Chemistry, Morphology, etc. Barthlott et al. (1996) noted that the cuticle waxes of Platanaceae and Nelumbonaceae were very different. Hayes et al. (2000) emphasise that there are only two sepals in Nelumbo, and possibly the whole order can be characterised as having dimerous flowers (see Doyle & Endress 2000 for Proteaceae). However, fossils assignable to Platanaceae are very variable in their floral morphologies, and some seem to have much more conventional, almost core eudicot-like flowers (von Balthazar & Schönenberger 2009). For variation in microsporogenesis and pollen morphology, see Furness and Rudall (2004) and Denk and Tekleva (2006); successive microsporogenesis has been reported from both Nelumbonaceae and Platanaceae.
Phylogeny. Chase et al. (1993) and Drinnan et al. (1995) found Platanaceae and Nelumbonaceae to be sister taxa; a close relationship was confirmed in the chloroplast genome analysis of Xue et al. (2012). Indeed, although the order is small, it is morphologically heterogeneous; it has moderate support in molecular analyses. For further discussion on the phylogenetic position of Proteales and the inclusion of Sabiaceae, see the Ranuculales page.
NELUMBONACEAE A. Richard, nom. cons. Back to Proteales
Aquatic herbs, rhizomatous; aporphine alkaloids +; radicle aborts; roots polyarch; cork?; plant with air canals; vascular bundles scattered, lacking fibrous sheath; tubular P-protein and rod-shaped bodies +; nodes ?; articulated laticifers +; cuticle waxes as clustered tubules; prophyll adaxial; leaves vertically two-ranked, in groups of three along the stem, sheathing cataphyll on one side then cataphyll and expanded leaf on the other side; leaf peltate, lamina with a central disc, vernation involute, venation actinodromous, midrib unbranched, with many primary veins, venation dichotomising, proceeding to margin, stipule sheathing, open; flowers ?axillary, large [>4 cm across], with complex cortical vascular system; K[?] 2, 4, C 10-30, spiral; A many, from a ring meristem, development chaotic, at least outer extrorse, connective with a terminal appendage, filament often with more than one bundle; tapetal cells multinucleate; receptacle massive, with emergent druses; G (2-)10-30, carpels ascidiate, immersed in receptacle, occluded by secretion, pollen canal long-papillate, stylulus 0, stigma expanded, wet; ovule one/carpel, outer integument ca 30 cells across, inner integument 8-10 cells across, parietal tissue 3-5 cells across, nucellar cap ca 4 cells across, chalaza massive, postament +, hypostase +, funicular obturator +; antipodal cells multiplying, multinucleate, persistent; fruit a nutlet, with an apical pore; seed ?pachychalazal, testa undistinguished; embryo green, large, differentiated, cotyledon tubular but basically double, several leaf primordia; n = 8; radicle aborting, roots adventitious.
1[list]/1-2. Temperate, E. North America and E. Asia (map: from Fl. N. Am. III 1997; Fu & Hong 2000; Sculthorpe 1987; Wu 1983 [the last two include all Malesia and N. Australia, but not there in NW Australia, at least, in FloraBase 2006, the former also includes the Antilles and NW South America...]). [Photo - Nelumbo Flower © J. Manhart, Collection.]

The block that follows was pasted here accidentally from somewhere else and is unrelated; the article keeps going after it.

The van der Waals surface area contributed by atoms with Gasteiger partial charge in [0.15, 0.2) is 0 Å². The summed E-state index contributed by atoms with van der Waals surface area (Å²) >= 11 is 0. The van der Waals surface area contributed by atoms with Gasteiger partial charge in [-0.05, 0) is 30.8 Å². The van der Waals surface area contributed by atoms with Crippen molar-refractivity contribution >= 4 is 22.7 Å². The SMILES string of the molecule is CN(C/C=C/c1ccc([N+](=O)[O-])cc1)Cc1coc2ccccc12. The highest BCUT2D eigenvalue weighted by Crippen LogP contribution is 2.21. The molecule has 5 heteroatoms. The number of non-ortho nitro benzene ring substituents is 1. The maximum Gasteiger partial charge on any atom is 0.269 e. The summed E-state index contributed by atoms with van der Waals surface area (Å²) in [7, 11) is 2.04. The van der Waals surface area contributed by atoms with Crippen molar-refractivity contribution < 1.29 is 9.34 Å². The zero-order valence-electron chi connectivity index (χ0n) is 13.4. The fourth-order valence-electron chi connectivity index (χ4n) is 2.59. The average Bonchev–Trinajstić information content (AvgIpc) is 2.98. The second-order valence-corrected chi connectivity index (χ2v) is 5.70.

Floral formula: * K 2, 4; C 10<; A many; G 10-30<.
Evolution. Divergence & Distribution. Fossils of Nelumbonaceae - as Nelumbites, the leaves with rather different venation but the flowers with the distinctive expanded floral receptacle of extant Nelumbo, are reported from the mid to late Albian (late Lower Cretaceous) ca 107-99.6 m.y.a. (Upchurch & Wolfe 2005; see also Doyle & Endress 2010). Fossils of Nelumbonaceae - leaves and fruits, although not connected - are known from southern Argentina in late Upper Cretaceous rocks of Campanian-Maastrichtian age (Gandolfo & Cuneo 2005). Other fossils are discussed by Estrada-Ruiz et al. (2011).
Given the great age of the clade, 100 m.y. or substantially more, Nelumbo has been called a living fossil, at least from the molecular point of view, and it also shows considerable morphological stasis (Sanderson & Doyle 2001; Xue et al. 2012).
Ecology & Physiology. Vogel (2004a) provides a fascinating account of air circulation in Nelumbo, i.a. suggesting the air flows in different halves of the leaf in different directions, similarly in the petiole. The central disc has many stomata and is the site of air exchange for the petiolar canals (see also Estrada-Ruiz et al. 2011); if covered by water, air from the petiolar canals bubbles up through it.
Pollination Biology & Seed Dispersal. The flowers are thermogenic, starch breaking down in the expanded receptacle (Vogel & Hadacek 2004; Watling et al. 2006; Li & Huang 2009). The progamic phase, the time between pollination and fertilization, is notably short, as in at least some other aquatic angiosperms (including Nymphaea: see Williams et al. 2010). The sharply pointed and often six-rayed epidermal druses on the surface of the receptacle may protect it against herbivores (Vogel 2004b).
Lotus fruits are noted for their longevity, and fruits 1350 ± 220 yrs have been germinated (Shen-Miller et al. 1995). This may be connected with the chemical composition of the fruit wall which is distinctive in its high polysaccharide (galactose, mannose) and tannin content, compared to the lignin + cellulose composition of (e.g.) the seed coat of Nymphaeaceae (ven Bergen et al. 1997).